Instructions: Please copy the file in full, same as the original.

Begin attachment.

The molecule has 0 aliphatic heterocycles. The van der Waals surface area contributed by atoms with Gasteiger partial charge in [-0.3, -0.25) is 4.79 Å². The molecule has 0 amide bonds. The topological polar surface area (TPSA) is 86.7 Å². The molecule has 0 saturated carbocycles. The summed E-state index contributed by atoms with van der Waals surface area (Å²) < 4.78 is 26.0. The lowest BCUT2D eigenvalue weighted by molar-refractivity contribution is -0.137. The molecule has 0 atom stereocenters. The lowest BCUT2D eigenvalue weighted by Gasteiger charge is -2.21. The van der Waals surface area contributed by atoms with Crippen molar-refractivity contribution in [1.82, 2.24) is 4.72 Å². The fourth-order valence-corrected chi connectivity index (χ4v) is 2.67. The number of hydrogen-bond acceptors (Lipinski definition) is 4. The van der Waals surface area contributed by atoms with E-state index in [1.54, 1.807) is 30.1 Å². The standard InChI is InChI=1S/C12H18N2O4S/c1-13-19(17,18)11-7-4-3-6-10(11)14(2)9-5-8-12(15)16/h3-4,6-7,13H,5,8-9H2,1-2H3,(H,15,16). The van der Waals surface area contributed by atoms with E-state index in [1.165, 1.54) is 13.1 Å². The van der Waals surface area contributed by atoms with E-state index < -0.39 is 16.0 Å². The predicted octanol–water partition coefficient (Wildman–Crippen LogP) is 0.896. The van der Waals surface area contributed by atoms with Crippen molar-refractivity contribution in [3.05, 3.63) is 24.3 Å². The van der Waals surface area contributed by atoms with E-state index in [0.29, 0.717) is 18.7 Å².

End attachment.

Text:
The molecule has 0 aliphatic heterocycles. The van der Waals surface area contributed by atoms with Gasteiger partial charge in [-0.3, -0.25) is 4.79 Å². The molecule has 0 amide bonds. The topological polar surface area (TPSA) is 86.7 Å². The molecule has 0 saturated carbocycles. The summed E-state index contributed by atoms with van der Waals surface area (Å²) < 4.78 is 26.0. The lowest BCUT2D eigenvalue weighted by molar-refractivity contribution is -0.137. The molecule has 0 atom stereocenters. The lowest BCUT2D eigenvalue weighted by Gasteiger charge is -2.21. The van der Waals surface area contributed by atoms with Crippen molar-refractivity contribution in [1.82, 2.24) is 4.72 Å². The fourth-order valence-corrected chi connectivity index (χ4v) is 2.67. The number of hydrogen-bond acceptors (Lipinski definition) is 4. The van der Waals surface area contributed by atoms with E-state index in [1.54, 1.807) is 30.1 Å². The standard InChI is InChI=1S/C12H18N2O4S/c1-13-19(17,18)11-7-4-3-6-10(11)14(2)9-5-8-12(15)16/h3-4,6-7,13H,5,8-9H2,1-2H3,(H,15,16). The van der Waals surface area contributed by atoms with E-state index in [1.165, 1.54) is 13.1 Å². The van der Waals surface area contributed by atoms with E-state index < -0.39 is 16.0 Å². The predicted octanol–water partition coefficient (Wildman–Crippen LogP) is 0.896. The van der Waals surface area contributed by atoms with Crippen molar-refractivity contribution in [3.05, 3.63) is 24.3 Å². The van der Waals surface area contributed by atoms with E-state index in [0.29, 0.717) is 18.7 Å².